Follow a sensible diet, plenty of carbohydrates for energy - it's 80% of your main energy source; and protein after running to repair damaged muscle tissue is also a good benefit. I would also say if you're doing my mileage to keep two pairs of shoes on the go - that way you will wear them more evenly and you won't be replacing them as often.
James from the Harrogate shop says ...
I am currently a 400m hurdler but also run shorter distance from 100 upwards to 800 (only when I'm forced to). This is only the 2nd full year I been running the event, I previously ran 110m hurdles and Long Jumped with national success. I train around 4 times a week during the summer and 6 times during the winter. This winter I had an emphasis on doing endurance work so now with my new coach (now based in Leeds after a brief period in the Lakes) I find myself doing a lot of speed work into the summer. I did a small amount of racing indoors over the 400m flat but because of the training I was doing at the time I wasn't aiming to run quick. Outdoors over the hurdles I have had a mixed season as I shake the race rust off but in general I am on target to run very quickly. I'm currently spending a lot of time working on my weak hurdle leg and the problem with my right shoulder from an old injury.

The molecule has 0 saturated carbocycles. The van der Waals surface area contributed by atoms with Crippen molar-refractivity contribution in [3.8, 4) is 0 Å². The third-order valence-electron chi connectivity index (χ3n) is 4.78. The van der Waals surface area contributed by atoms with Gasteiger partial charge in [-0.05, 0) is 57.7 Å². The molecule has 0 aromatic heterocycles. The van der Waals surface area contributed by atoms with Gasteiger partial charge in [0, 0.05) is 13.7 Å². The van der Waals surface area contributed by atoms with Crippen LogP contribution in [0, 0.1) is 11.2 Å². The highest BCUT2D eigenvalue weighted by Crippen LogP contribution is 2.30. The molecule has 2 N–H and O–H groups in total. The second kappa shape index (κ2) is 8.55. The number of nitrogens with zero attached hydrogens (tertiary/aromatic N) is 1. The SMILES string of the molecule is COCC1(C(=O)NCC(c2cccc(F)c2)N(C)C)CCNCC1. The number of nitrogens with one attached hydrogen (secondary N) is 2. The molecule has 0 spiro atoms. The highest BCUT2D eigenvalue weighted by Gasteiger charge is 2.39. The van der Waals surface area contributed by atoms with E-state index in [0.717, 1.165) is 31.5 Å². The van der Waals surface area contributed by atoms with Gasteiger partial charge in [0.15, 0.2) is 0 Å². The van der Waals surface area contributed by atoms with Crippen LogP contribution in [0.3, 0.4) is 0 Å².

I will admit to being a bit of a running geek, I spend too much time sat reading shoe reviews and running blogs! I have plenty of experience in working with Trail and Off Trail shoes from previous work. I think I could comfortably write down every Inov-8 shoe down along with their cushioning level numbers without any hassle.
Long Jump and Sprint
Jacob from the Leeds Central shop is a long jumper and sprinter, training 6 times a week, splitting that between training at Leeds Met University and South Leeds stadium. His current aim is to jump over 8 metres and bring down his 100m time. Training includes plyometrics, weight training and speed and speed endurance such as running up hills in the winter and down hill in the summer, hoping and bounding and olympic lifting. Their primary aim is to increase power and strength and develop technique. Some recommendations for people who would like to take up the long jump or sprints would be to wear sprint or jump spikes as they are desigend differently to middle distance spikes which are more common. Remember to stretch before and after training - sprints and jumping puts a huge amount of strain on the body (up to 12 times body weight when taking off in the long or triple jump) so a substancial amount of stretching is needed to prevent tight muscles causing injuries.
The regional athletics web sites are great for looking for fixtures and events to run in, eg www.noeaa-athletics.org.uk
The British milers events are great events for pacing - www.britishmilersclub.com
But the best way to hear about track fixtures is to join a club. On your Up & Running local shop's web page there will be some links to your local clubs.